As the following chart shows, since the financial crisis we have seen a dramatic drop in Bank of America's ROE from its long term 15.4% average. The company is unable to take on the same leverage it used too, which decreases the return on asset multiplier while the most lucrative trading business has been shut down. When you consider that, it is no surprise that ROE is in the single-digits and BAC is below book value.

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Last quarter excluding one time items, BAC generated a return on equity of 6.13%, sequentially down from 6.55% in the previous quarter. Rising interest rates have crushed mortgage refinance activity, which generated a lot of fee revenue for the company. Refinancing was particularly strong in the first half of 2013, which will make the beginning of 2014 a challenging comparison, though a steeper yield curve over time will be beneficial for net interest margins. Return on assets has been averaging about 0.7% for Bank of America, and I believe that is a good estimate of the "new normal for banks." While BAC used to generate 1.1% return on assets, the most lucrative activities have mostly been forced out of the business model, making that figure no longer realistic.

Going forward, investors should look for a 0.65-0.75% return on assets at Bank of America. As one of the nation's systemically important institutions, regulators will force BAC to maintain adequate capital with a common equity ratio of at least 10-10.5%. With these factors, BAC has the capacity to generate return on equity of 6.2-7.25% depending on the steepness of the curve and loan loss ratios. I expect a long term average in 6.6-6.8% range.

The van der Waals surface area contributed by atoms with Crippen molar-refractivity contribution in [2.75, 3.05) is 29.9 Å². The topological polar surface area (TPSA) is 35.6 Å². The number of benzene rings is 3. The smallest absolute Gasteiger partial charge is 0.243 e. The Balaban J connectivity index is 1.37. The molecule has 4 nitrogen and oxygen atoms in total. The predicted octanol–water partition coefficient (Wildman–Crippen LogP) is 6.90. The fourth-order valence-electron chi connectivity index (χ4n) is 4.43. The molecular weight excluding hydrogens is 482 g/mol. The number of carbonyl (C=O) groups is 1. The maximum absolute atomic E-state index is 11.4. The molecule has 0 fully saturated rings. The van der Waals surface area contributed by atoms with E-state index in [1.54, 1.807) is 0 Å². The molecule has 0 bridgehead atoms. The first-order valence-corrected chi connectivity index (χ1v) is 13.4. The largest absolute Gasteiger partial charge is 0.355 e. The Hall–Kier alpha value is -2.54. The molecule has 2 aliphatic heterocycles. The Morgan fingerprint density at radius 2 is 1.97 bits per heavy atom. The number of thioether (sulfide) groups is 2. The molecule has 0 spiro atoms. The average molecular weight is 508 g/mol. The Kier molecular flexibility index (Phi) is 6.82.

Should a company that is generating mid-6% returns actually trade at book value? Based on historically required returns, the answer is really no. Thanks to increasingly burdensome regulations, Bank of America stock is worth less than net assets if you want a reasonable rate of return. Based on historical returns, Bank of America should actually trade at 75%-84% of book value, suggesting they are actually valued at an appropriate level between $15.50-$16.50.

While investors may believe that Bank of America should be worth at least its book value, the company has been unable to generate returns on equity to justify a book value valuation. With its current structure and regulatory environment, I do not foresee Bank of America able to consistently generate a 7% ROE let alone mid-teen returns. Unless and until BAC is generating 8%, it should trade at a discount to book value. With its operating profile, I think BAC is fairly valued at current prices and would not buy it on the "cheap relative to book" thesis. I believe investors will do better looking at smaller banks with less onerous capital requirement that are generating better ROEs. Big banks like Bank of America will be laggards going forward.

Disclosure: I have no positions in any stocks mentioned, and no plans to initiate any positions within the next 72 hours. I wrote this article myself, and it expresses my own opinions. I am not receiving compensation for it (other than from Seeking Alpha). I have no business relationship with any company whose stock is mentioned in this article.